Geocoding Low Quality Data
The technique for geocoding multiple addresses shown here is OK if your original address data is of reasonable quality.
I recently attempted to geocode a file of locations that had been collected in my family history system, and found that that mechanism wasn’t appropriate. Much of the data was collected from hand written documents, some of which are over 200 years old, so there are transcription errors. Some of the original information was obtained from illiterate individuals and uses strange spelling. Some of the streets no longer exist. Some of the towns have changed their names, e.g. “Layton with Warbreck” is now “Blackpool”. Some of the county boundaries have changed, e.g. the geocoder can’t find “Bowness, Westmorland” because it’s now in Cumbria.
I also seem to have hit several towns for which the geocoder has wildly inaccurate information. I have ancestors who came from Lytham, Charnock Richard, and North Meols.
My data was so bad that any sort of fully automated process would be useless. Every location needed to be looked at to see if the result is reasonable. Since I don’t actually know where the locations should be, I couldn’t drag a pointer to the correct locations. All I could do was to try modifying the address until the geocoder returned something sensible.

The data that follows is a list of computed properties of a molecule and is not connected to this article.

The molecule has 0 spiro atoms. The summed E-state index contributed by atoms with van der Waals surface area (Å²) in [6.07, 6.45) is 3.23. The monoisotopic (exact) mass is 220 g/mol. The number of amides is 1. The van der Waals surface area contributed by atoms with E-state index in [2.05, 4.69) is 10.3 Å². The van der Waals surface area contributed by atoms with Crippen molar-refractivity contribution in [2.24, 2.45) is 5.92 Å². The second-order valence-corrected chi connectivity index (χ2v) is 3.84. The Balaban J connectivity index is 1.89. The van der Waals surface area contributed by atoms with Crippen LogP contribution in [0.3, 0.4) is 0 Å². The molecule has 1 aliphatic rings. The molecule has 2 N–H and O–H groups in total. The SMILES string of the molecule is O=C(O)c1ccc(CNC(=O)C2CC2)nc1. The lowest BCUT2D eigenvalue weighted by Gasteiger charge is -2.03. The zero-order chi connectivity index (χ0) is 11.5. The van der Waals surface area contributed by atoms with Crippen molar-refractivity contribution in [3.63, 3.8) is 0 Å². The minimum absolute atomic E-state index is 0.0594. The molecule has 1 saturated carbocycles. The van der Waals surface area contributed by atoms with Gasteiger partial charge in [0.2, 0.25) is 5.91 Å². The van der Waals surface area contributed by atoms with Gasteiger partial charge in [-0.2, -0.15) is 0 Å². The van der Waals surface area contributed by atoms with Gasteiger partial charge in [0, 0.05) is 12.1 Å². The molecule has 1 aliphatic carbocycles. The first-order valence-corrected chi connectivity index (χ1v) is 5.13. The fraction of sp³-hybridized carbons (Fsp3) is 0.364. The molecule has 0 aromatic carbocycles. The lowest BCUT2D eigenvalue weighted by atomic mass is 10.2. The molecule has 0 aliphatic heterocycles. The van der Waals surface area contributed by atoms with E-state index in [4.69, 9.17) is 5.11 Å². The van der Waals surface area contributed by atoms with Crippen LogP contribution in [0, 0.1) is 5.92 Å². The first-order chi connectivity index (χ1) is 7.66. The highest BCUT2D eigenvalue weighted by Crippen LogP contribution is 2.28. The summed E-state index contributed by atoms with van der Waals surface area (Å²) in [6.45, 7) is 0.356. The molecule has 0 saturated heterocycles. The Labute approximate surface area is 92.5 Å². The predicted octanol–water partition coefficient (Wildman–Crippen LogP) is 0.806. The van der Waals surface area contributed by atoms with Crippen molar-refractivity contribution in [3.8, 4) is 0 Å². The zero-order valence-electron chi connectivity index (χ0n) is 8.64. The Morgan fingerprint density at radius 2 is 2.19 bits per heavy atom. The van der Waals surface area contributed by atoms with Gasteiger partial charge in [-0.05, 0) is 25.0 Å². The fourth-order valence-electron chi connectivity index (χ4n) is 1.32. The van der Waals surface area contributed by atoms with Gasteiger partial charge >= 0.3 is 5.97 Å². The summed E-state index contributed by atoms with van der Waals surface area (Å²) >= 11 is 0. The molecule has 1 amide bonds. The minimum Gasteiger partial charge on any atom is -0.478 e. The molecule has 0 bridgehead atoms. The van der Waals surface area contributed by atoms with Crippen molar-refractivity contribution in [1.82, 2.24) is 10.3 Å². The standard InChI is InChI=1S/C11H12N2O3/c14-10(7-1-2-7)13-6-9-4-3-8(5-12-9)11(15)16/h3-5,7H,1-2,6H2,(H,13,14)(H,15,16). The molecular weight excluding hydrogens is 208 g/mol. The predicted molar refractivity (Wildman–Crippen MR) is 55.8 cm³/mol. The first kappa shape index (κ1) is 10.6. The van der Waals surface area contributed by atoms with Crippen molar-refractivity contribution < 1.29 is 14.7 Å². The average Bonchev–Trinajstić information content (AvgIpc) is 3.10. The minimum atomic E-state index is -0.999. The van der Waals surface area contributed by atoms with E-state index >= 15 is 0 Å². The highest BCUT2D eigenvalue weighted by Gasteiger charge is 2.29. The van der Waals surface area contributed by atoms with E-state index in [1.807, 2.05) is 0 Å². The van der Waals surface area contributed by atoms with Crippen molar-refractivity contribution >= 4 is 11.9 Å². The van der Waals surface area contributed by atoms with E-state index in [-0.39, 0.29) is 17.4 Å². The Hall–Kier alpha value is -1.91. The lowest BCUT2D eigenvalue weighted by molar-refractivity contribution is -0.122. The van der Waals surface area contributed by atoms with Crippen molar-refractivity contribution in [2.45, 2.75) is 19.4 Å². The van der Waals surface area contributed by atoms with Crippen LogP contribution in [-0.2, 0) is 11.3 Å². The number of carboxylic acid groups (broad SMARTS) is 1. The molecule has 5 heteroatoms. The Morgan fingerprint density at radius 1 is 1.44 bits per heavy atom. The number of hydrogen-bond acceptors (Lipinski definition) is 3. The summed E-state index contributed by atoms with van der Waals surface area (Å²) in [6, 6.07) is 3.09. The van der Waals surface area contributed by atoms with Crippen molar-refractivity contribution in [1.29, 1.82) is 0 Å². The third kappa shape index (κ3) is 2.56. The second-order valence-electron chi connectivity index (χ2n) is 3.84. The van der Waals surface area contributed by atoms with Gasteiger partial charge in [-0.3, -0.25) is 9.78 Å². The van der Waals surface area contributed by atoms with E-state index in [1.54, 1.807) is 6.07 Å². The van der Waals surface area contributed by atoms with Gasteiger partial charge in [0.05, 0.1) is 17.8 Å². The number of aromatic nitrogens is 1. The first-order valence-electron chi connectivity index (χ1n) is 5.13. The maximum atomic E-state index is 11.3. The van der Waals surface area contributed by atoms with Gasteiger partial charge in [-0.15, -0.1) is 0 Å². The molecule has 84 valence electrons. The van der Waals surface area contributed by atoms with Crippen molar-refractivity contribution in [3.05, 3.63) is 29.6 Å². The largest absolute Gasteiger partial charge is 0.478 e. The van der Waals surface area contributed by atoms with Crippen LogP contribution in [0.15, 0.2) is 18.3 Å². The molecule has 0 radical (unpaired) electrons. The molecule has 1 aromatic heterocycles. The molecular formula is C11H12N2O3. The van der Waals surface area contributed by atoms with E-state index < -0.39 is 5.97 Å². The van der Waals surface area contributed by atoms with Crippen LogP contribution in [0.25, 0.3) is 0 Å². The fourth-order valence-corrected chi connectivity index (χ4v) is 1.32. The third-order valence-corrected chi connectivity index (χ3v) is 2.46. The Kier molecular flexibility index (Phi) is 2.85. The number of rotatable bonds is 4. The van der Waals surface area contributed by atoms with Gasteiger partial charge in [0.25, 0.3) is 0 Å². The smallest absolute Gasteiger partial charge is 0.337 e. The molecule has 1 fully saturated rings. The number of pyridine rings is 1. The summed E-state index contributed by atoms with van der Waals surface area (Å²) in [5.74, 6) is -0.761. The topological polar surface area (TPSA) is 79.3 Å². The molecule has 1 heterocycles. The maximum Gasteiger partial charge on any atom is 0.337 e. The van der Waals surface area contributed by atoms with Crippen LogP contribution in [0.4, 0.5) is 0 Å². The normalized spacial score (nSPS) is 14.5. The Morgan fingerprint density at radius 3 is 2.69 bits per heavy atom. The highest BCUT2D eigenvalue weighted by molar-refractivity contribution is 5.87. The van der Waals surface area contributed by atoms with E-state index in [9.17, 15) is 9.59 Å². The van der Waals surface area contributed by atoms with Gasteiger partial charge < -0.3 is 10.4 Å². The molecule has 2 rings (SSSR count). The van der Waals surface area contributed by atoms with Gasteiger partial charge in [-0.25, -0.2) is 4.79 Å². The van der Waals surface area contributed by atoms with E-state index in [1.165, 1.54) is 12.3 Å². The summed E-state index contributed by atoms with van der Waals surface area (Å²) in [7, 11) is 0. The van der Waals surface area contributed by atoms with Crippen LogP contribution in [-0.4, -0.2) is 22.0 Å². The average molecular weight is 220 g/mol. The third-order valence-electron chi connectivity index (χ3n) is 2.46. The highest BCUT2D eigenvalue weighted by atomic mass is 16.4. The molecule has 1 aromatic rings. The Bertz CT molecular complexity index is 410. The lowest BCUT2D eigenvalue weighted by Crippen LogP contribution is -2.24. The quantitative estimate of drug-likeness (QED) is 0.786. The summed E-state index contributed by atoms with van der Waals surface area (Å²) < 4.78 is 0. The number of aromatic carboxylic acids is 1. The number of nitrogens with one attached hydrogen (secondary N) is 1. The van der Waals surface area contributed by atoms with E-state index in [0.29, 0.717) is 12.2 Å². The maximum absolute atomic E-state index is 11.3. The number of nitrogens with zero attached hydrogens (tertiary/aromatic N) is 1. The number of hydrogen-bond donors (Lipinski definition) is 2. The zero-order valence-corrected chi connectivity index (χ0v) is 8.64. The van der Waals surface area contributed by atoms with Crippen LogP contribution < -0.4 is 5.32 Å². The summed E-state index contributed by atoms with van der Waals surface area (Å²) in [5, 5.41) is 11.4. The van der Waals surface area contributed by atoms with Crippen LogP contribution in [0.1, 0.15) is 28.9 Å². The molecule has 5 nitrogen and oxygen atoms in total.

I ended up using two maps, one at street level and one zoomed out far enough so that I could see that the street was in the right town. I found that more convenient than zooming in and out with a single map.
Below the maps, I placed a control area in which the .getLocation() results could be displayed and selected, and the address text could be modified.
I display the results in XML format so that I can copy and paste the data into the final XML file. If your webhost supports server side scripting, you could post the data directly to your server to be stored in your online database.
I ended up with this